- Lossy Quality: You get far thinner sound with MP3. It may sound fine, but once you’re on the production side of things and you hear how rich sound can be (especially through studio speakers), you’ll be able to pick out the differences between WAV and MP3.
- Artifacts: MP3 doesn’t always encode properly despite being a shorter task. Compression can create artifacts in your final product, and then you have to go back to the drawing board to make a new solution. It’s not the most ideal way to handle things.
Now let’s take a look at how the two are different, and where each format reigns supreme. We need to approach every single way that these formats can be used and what they mean for you in the production process of your next podcast. Let’s take a look.
Encoding is the process of converting one format into another format. When you talk into your XLR microphone (see also ‘USB Mic Vs XLR – Whats The Difference Or Best‘) , it’s encoding that into WAV or MP3, so encoding is a pretty universal term amongst all file types.
The encoding process matters more than you might think, unless you have a good amount of data processing power. Because WAV can be 10x or larger than MP3, your PC has to encode more data during the recording process, so that’s something to consider. As long as you have enough computing power, it shouldn’t be much of an issue.
MP3 is easier on your encoder, but it’s still ideal to record in WAV. Why? Because WAV is uncompressed and higher quality, you can master your audio, make your podcast sound just how you want it, and then re-encode it into MP3. You can’t encode from MP3 to WAV.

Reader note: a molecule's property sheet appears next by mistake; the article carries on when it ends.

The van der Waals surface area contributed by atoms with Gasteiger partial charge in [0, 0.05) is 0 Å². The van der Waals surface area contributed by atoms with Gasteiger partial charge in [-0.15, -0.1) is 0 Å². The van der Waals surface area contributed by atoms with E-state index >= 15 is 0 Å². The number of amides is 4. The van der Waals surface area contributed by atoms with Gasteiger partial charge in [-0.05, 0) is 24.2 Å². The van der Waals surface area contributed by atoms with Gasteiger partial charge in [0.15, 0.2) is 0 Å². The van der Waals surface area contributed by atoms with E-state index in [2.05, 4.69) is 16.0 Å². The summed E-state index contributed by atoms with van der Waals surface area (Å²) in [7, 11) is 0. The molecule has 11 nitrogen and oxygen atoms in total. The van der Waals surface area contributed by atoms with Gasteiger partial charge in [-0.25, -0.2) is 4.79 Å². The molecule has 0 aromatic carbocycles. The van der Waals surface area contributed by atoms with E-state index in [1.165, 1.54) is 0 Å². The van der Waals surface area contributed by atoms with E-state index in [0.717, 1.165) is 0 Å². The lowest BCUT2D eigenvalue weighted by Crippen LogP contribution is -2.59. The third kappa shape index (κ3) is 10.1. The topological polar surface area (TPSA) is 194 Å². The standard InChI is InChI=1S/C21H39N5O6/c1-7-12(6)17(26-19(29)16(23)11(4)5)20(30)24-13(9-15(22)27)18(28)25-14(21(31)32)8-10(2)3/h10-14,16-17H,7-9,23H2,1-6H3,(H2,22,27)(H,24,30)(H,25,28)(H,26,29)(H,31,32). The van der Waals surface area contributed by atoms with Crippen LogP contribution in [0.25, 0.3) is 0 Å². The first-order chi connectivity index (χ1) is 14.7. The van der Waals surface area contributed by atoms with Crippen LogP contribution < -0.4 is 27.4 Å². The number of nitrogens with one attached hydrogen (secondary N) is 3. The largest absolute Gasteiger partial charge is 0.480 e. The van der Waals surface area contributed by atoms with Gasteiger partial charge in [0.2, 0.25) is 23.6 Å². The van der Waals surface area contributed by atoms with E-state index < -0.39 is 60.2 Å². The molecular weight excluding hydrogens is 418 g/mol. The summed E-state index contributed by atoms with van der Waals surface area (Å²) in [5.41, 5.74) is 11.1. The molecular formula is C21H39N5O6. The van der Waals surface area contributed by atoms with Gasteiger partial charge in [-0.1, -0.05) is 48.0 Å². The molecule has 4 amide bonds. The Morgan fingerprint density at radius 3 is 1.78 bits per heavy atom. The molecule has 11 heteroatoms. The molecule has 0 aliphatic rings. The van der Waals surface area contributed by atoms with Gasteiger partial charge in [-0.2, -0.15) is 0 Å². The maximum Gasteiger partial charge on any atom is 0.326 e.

Both formats are highly compatible with just about every service out there, but that doesn’t mean they’re equally welcomed. WAV files are pretty huge, so you have to think about the data restrictions that large platforms have. There’s a lot of content being uploaded and viewed/listened to every single minute of the day, so they have to reduce how much data they take in.
Because of this, you may not see a WAV format ban, but instead you might see a maximum file size limit. That means a two-hour podcast might be 3 GB or larger in a WAV format, and maybe the platform has a limit of 2 GB per upload, so you either have to curb the length or turn it into MP3.
Thankfully it’s not as much of an issue as people make it out to be, but you might run into some compatibility restrictions here and there. WAV is still worth it for the platforms that value podcasting content.
This is a very technical aspect of each format where anecdotal information doesn’t really matter. We can measure sound and identify which is objectively better, and it’s WAV. WAV isn’t compressed, so you can get higher kHz than you do with MP3’s restrictions, allowing for deeper and richer sounds.